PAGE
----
Ada played a critical role in securing funds for the renovation and modernization of the Honors House. UAB President Claude Bennett introduced her to William Spencer, who unlike many other potential donors Ada had met with, really understood the mission of the program and really enjoyed visiting the honors house. This relationship resulted in a major gift that funded the renovation and subsequent naming as the Spencer Honors House.

With four books and numerous published articles, Ada was a scholar in her own right. Her publications explored the fields of poetry, the arts, women’s literature, and honors education. She was past president of the UAB Chapter of the Alabama Conference of the American Association of University Professors. She was a long-term chair of the Truman Scholarship Selection Committee and a member of the Rhodes Scholarship Committee. A wonderful role model for her honors students, she was also active in the community. She was a past president and a member of the board of directors for Bread and Roses, a board member of the Birmingham Institute of Religious Studies, and founder and coordinator of the UAB Faculty Lecture Series at the Donaldson Maximum Security Correctional Facility. In 2000, she deservedly received the UAB Odessa Woolfolk Community Service Award. In 2022, Ada was honored with the UAB President’s Medal at the December Commencement ceremony in Bartow Arena.

In addition to her seminal contributions to honors education at UAB, Ada was a major leader in the regional (Southern Regional Honors Council) and national (National Collegiate Honors Council) professional organizations, completing a tenure as president of both organizations. In addition to the innumerable NCHC committees to which she contributed, Ada was a major contributor to the NCHC’s documents ‘Basic Characteristics of a Fully Developed Honors Program’ and the companion ‘Basic Characteristics of a Fully Developed Honors College,’ which have been foundational documents establishing desirable characteristics for successful honors programs and colleges. She served as a consultant reviewer to many honors programs across the country. Ada, along with Dail Mullins—her former Associate Director here at UAB and long-time companion in her retirement on St. George’s Island, who passed away a few years ago—served as Co Editors-in-Chief of NCHC’s two professional journals, the Journal of the National Collegiate Honors Council (JNCHC) and Honors In Practice (HIP). Ada was awarded the NCHC’s Founder’s Award, the organization’s most prestigious honor, at the annual conference in 2017.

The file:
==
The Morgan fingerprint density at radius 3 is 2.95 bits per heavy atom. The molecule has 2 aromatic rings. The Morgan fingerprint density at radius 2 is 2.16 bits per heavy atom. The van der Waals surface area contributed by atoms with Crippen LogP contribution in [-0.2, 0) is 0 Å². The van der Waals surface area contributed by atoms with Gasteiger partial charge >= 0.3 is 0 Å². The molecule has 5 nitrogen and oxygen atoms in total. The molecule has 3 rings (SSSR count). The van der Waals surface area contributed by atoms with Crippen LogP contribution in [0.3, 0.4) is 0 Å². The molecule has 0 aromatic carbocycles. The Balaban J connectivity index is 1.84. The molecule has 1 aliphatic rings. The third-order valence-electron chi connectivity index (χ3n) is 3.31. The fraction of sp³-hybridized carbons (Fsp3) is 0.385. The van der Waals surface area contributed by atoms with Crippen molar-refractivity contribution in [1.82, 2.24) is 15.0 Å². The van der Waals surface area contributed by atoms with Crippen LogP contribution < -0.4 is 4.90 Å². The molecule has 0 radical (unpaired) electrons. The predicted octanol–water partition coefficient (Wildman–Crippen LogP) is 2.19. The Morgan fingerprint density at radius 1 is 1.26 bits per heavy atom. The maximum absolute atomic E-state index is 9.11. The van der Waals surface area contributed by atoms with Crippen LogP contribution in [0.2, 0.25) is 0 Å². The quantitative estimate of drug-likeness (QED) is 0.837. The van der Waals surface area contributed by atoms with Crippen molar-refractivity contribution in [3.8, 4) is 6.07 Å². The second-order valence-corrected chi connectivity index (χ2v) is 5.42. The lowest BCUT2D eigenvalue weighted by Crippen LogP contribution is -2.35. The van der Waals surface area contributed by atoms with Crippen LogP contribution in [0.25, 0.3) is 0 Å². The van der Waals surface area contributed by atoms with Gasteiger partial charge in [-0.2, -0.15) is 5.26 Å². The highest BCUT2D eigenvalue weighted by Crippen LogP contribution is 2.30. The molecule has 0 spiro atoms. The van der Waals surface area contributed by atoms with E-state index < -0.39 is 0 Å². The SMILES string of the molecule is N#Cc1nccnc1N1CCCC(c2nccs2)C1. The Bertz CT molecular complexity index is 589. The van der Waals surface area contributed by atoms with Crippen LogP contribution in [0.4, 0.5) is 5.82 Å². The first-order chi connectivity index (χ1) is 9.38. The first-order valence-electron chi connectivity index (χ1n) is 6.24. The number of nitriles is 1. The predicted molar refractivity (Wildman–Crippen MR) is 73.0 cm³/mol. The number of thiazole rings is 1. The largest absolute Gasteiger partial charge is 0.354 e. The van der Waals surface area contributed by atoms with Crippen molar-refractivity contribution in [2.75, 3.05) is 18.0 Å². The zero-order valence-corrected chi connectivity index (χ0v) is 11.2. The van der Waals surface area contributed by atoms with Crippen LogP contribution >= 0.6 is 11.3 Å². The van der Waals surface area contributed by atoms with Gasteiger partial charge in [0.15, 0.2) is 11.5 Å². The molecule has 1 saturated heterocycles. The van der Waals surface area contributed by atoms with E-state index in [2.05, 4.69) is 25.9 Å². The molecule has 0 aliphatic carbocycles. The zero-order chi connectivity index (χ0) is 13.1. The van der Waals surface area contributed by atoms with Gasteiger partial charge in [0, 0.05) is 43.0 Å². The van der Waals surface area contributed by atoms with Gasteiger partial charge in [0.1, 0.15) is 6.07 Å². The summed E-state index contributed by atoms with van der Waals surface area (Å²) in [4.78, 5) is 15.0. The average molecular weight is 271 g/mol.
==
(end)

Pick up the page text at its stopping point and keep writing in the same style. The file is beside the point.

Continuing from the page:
Ada retired from UAB in July 2004. She continued to attend the annual NCHC conferences and serve as editor of its two journals. Characteristically, she kept in touch with many of her former students and colleagues. Upon her retirement, the Ada Long Creative Writing Workshop, a three-week summer day camp for rising 9th – 12th grade students, was established to honor her legacy. Hosted by the University Honors Program at the Spencer Honors House, aspiring writers and poets work with nationally acclaimed novelists, essayists, and poets in small groups.

The University Honors Program, the College of Arts and Sciences community, the UAB community, the regional and national honors communities, and most of all, her former students and close colleagues, will miss her greatly.

The University Honors Program will be hosting a Celebration of Life event in honor of Dr. Ada Long at the Spencer Honors House on June 8, 2024. Further details will be available closer to the event.

Mike Sloane, Ph.D., is director of the University Honors Program and an associate professor of psychology


More News

  • UAB CORD cancer research program molds future leaders through experience and fostering of community
  • COVID-19 and Queendom: Bobba reflects on a unique collegiate and Blazer experience marked with resilience and community
  • Celebrating CAS Authors: 20 faculty members in the College of Arts and Sciences published books in 2023

Back to Top